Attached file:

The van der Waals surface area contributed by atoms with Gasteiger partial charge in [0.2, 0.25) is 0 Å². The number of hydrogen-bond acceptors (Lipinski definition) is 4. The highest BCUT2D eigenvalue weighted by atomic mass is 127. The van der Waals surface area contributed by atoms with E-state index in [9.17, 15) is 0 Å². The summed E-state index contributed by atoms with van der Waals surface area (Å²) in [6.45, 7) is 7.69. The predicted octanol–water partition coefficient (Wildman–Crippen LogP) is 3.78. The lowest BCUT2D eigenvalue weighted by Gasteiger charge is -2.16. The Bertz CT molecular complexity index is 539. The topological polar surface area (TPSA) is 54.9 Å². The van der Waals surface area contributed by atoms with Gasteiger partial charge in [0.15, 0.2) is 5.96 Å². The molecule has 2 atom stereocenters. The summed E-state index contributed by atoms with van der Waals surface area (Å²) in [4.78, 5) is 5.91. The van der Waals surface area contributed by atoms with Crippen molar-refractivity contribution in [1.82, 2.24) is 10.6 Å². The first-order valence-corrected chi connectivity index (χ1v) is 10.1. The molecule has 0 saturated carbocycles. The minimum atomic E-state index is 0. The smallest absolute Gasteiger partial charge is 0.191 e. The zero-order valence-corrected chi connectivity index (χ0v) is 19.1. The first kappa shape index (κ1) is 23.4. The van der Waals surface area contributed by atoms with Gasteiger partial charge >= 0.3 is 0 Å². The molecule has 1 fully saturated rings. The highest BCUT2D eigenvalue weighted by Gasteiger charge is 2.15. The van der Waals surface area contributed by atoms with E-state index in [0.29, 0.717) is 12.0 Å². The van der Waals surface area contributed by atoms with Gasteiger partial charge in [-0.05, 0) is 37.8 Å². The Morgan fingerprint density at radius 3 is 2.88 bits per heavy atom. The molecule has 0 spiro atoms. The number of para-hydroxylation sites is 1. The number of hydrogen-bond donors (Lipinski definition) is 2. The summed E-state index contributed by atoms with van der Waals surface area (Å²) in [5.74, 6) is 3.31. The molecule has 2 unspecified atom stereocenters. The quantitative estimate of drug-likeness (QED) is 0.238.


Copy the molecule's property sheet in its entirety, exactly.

The van der Waals surface area contributed by atoms with Gasteiger partial charge in [0.2, 0.25) is 0 Å². The number of hydrogen-bond acceptors (Lipinski definition) is 4. The highest BCUT2D eigenvalue weighted by atomic mass is 127. The van der Waals surface area contributed by atoms with E-state index in [9.17, 15) is 0 Å². The summed E-state index contributed by atoms with van der Waals surface area (Å²) in [6.45, 7) is 7.69. The predicted octanol–water partition coefficient (Wildman–Crippen LogP) is 3.78. The lowest BCUT2D eigenvalue weighted by Gasteiger charge is -2.16. The Bertz CT molecular complexity index is 539. The topological polar surface area (TPSA) is 54.9 Å². The van der Waals surface area contributed by atoms with Gasteiger partial charge in [0.15, 0.2) is 5.96 Å². The molecule has 2 atom stereocenters. The summed E-state index contributed by atoms with van der Waals surface area (Å²) in [4.78, 5) is 5.91. The van der Waals surface area contributed by atoms with Crippen molar-refractivity contribution in [1.82, 2.24) is 10.6 Å². The first-order valence-corrected chi connectivity index (χ1v) is 10.1. The molecule has 0 saturated carbocycles. The minimum atomic E-state index is 0. The smallest absolute Gasteiger partial charge is 0.191 e. The zero-order valence-corrected chi connectivity index (χ0v) is 19.1. The first kappa shape index (κ1) is 23.4. The van der Waals surface area contributed by atoms with Gasteiger partial charge >= 0.3 is 0 Å². The molecule has 1 fully saturated rings. The highest BCUT2D eigenvalue weighted by Gasteiger charge is 2.15. The van der Waals surface area contributed by atoms with E-state index in [0.29, 0.717) is 12.0 Å². The van der Waals surface area contributed by atoms with Gasteiger partial charge in [-0.05, 0) is 37.8 Å². The Morgan fingerprint density at radius 3 is 2.88 bits per heavy atom. The molecule has 0 spiro atoms. The number of para-hydroxylation sites is 1. The number of hydrogen-bond donors (Lipinski definition) is 2. The summed E-state index contributed by atoms with van der Waals surface area (Å²) in [5.74, 6) is 3.31. The molecule has 2 unspecified atom stereocenters. The quantitative estimate of drug-likeness (QED) is 0.238.